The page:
169 tagged with #daily

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Robots Have Feelings

When I needed to prove to myself that I was capable of owning a fountain pen, I picked up a cheap technical liner with replaceable nibs and cartridges, and ordered myself not to lose or break it for a year. It survived multiple backpacking trips and dayhikes, daily bicycle commuting, and an international flight without great mishap. Once, I loaned it to someone who was ham-fisted enough to split the brittle plastic nib, but those were easy enough to replace. When the year was up, I allowed myself to fall in love with a Lamy Studio.

It's the Lamy that's defied death but continues to bring trouble. I've blown countless nibs from carelessness, events from simple butterfingering to leaving it in a classroom for days and recovering it from someone who did not understand that fountain pens should contact the paper with a very specific angle and pressure.

After one bad month claimed every single fountain pen I owned in a month, I bought a three-pack of plastic clicky-pens as punishment. For months, I dealt with greasy clots and hand cramps, until the Lamy turned up through mysterious circumstances. I retired it to desk-use only and forbade myself from buying replacement fountain pens; two others came into my possession through other mysterious circumstances. I broke one in the process of reconditioning, and the second I've allowed as a carry pen.

I declared my Lamy-carrying ban concluded after I no longer felt bad about it, and tucked it into my shirt pocket on my way to class. It took no more than three minutes before an irresponsibly enthusiastic bounding up a flight of outdoor steps ejected the pen from my shirt, sending it flying through the air until it crashed into the concrete.

It still writes, but not well. Maybe I'll buy a new nib.

20 March 2014 19:14


"Look at the weather," I told myself. "It's beautiful. Put on your shoes and go running."

The moment I left line of sight of the building, the rain started, and I burst out laughing on the spot. When the rain grew, I wheeled back for my jacket. I didn't bother taking it on my way out, thinking that the skies wouldn't dare open on me today, but I love when I am proven wrong. Who am I to think otherwise?

19 March 2014 19:26


Part of a response to my father, when he asserted that there is a hard cap on everyone's innate ability to do something as a reason for why he doesn't feel like working on improving his go playing in order to keep up with me:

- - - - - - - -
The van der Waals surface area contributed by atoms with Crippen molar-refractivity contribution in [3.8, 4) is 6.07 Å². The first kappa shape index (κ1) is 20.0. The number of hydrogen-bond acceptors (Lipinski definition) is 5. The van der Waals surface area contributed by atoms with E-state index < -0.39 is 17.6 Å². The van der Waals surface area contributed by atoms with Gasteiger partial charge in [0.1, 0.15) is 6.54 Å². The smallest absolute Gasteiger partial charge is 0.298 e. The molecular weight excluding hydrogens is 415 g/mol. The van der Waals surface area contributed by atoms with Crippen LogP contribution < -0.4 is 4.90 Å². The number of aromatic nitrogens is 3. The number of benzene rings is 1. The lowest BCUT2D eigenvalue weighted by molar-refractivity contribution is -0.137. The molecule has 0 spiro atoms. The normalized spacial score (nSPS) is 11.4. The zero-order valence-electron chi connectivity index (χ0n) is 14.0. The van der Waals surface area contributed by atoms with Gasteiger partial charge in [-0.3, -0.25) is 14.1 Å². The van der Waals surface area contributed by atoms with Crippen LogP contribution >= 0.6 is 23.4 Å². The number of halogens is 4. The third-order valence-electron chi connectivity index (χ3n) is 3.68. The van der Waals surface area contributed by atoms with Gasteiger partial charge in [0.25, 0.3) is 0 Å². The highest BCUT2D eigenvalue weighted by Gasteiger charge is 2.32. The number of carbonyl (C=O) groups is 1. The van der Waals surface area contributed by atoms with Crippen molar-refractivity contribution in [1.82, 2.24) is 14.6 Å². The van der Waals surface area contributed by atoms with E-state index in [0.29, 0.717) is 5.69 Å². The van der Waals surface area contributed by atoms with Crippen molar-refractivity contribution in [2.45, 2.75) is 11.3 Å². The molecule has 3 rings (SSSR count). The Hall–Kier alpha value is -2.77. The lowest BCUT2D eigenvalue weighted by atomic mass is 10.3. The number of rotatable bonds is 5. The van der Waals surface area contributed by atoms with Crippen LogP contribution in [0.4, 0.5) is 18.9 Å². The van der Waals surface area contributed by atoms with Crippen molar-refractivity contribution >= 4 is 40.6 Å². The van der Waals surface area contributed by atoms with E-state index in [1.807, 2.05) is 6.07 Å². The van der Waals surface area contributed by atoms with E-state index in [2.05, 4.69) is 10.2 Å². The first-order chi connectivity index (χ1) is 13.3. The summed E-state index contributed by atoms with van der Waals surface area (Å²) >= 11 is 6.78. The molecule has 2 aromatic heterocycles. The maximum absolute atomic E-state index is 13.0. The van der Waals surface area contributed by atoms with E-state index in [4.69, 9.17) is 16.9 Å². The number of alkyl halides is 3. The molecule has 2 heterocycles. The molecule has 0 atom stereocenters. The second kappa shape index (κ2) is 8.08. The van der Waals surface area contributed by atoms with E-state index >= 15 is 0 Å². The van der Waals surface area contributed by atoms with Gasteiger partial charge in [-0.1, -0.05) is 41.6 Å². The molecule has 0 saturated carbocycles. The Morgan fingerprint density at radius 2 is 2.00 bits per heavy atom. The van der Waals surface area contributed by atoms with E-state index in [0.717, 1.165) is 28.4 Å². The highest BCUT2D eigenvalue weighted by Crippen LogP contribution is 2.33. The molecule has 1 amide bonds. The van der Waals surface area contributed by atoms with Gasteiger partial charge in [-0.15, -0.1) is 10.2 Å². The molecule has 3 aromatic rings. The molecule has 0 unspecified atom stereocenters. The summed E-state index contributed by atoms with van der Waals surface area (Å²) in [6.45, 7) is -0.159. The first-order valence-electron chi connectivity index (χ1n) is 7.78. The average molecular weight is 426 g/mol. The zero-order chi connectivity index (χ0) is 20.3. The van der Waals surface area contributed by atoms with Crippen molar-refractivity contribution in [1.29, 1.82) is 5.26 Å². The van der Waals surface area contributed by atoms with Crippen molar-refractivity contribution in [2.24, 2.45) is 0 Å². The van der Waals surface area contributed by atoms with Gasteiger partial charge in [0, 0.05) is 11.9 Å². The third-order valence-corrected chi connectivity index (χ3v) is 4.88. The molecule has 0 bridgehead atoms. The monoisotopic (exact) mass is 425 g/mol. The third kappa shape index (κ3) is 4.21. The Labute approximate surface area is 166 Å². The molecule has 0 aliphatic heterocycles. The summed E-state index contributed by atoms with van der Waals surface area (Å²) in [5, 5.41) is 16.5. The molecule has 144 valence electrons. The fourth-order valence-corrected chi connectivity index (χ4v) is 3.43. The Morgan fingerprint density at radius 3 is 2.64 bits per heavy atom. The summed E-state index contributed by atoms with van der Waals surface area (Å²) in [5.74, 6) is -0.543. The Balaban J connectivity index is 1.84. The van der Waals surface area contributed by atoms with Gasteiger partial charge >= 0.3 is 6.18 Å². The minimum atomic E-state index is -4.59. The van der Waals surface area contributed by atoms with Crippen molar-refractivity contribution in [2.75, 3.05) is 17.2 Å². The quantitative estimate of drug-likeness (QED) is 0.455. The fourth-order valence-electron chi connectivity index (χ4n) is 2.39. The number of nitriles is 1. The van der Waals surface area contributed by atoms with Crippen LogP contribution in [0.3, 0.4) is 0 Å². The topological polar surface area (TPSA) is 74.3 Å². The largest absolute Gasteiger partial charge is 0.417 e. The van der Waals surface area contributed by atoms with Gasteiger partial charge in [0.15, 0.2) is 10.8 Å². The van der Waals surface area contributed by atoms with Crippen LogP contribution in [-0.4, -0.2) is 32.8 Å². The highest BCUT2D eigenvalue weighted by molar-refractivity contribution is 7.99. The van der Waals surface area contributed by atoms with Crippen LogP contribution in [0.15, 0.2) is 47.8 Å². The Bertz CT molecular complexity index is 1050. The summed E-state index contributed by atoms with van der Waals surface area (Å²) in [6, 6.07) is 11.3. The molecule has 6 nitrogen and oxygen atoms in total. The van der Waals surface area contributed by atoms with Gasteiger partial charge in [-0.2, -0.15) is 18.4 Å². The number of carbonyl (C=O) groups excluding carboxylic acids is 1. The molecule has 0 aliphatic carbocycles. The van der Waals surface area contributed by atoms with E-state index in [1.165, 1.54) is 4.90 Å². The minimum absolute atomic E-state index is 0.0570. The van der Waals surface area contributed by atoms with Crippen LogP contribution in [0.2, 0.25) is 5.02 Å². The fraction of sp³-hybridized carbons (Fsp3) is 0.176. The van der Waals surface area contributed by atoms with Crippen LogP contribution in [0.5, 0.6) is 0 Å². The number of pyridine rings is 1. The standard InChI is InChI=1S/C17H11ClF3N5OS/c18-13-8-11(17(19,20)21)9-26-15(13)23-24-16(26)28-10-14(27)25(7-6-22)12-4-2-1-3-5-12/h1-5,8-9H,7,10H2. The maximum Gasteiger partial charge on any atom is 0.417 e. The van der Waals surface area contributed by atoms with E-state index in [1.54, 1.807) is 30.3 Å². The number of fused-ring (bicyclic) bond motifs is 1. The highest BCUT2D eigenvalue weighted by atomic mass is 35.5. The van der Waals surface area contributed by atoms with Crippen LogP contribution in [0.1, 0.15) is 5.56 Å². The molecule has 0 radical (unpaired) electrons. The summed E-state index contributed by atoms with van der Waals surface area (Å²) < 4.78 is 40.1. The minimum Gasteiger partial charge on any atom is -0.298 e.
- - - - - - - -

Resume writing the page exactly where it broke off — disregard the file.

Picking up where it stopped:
I think you will never know how good you are capable of getting if you stop working on it, though. If you don't really know what 10k even feels like, how can you say that you don't think you'd be any better? The way I see it, I know what 7k is right now, and I know what I have to work on to get to 6k. When I reach 6k, I might know what I need to get to 5k. I can keep inching forward until I get to a point where I no longer know how to proceed. I reached this point a few years ago, around 14k, and thought I was basically done improving, but after some time to back off and start with a fresh approach, I've started improving again. I think I can keep doing this basically indefinitely; the only limiting factor for your skill is where you choose to stop improving. So, if you think you've reached that point, then you really will never get better. But there's no harm in staying at that level and working on it anyway, right?

Sometimes I underestimate my own capability for nauseating optimism and resisting fatalism.

18 March 2014 12:27


"I'm having an extremely surreal day," he starts, a look of resignation on his face as he's about to ask me something he knows is strange. "But my key won't open the door to the lab."


"It's like glued shut or something."


"Just come with me. I want you to watch me try."


And he wasn't kidding. The key turns in the lock and the door flexes inwards slightly before it sticks with a curious plastic stretching noise. The door had been recently painted, and I can see the edges of latex pulling strands like melted cheese.

"We have no choice. We'll have to break it down," I announce with mock gravity.

"I was hoping you'd say that," he responds, before giving the door a hefty kick.

17 March 2014 17:48

Page of Breath

Sweeping is an act of breath. More than pushing around little specks of dirt, it's about a steady control of airflow with the broom, with your steps around the floor, with your breathing, with careful direction of the wind to convince all the hairs and feathers and particles of clothing to gather in clumps big enough to sink to the ground in an orderly pile in the middle of the room. When you're not careful with the vacuum, they spray everywhere and you have to start over.

My throat feels scratchy and my neck swells as I breathe in the stirred up wastes of a dog, two colds, months of living out of down jackets, dinner parties, and the consequences of living a life. Soon, we will take the plastic off the windows and be able to mop again.

16 March 2014 22:16

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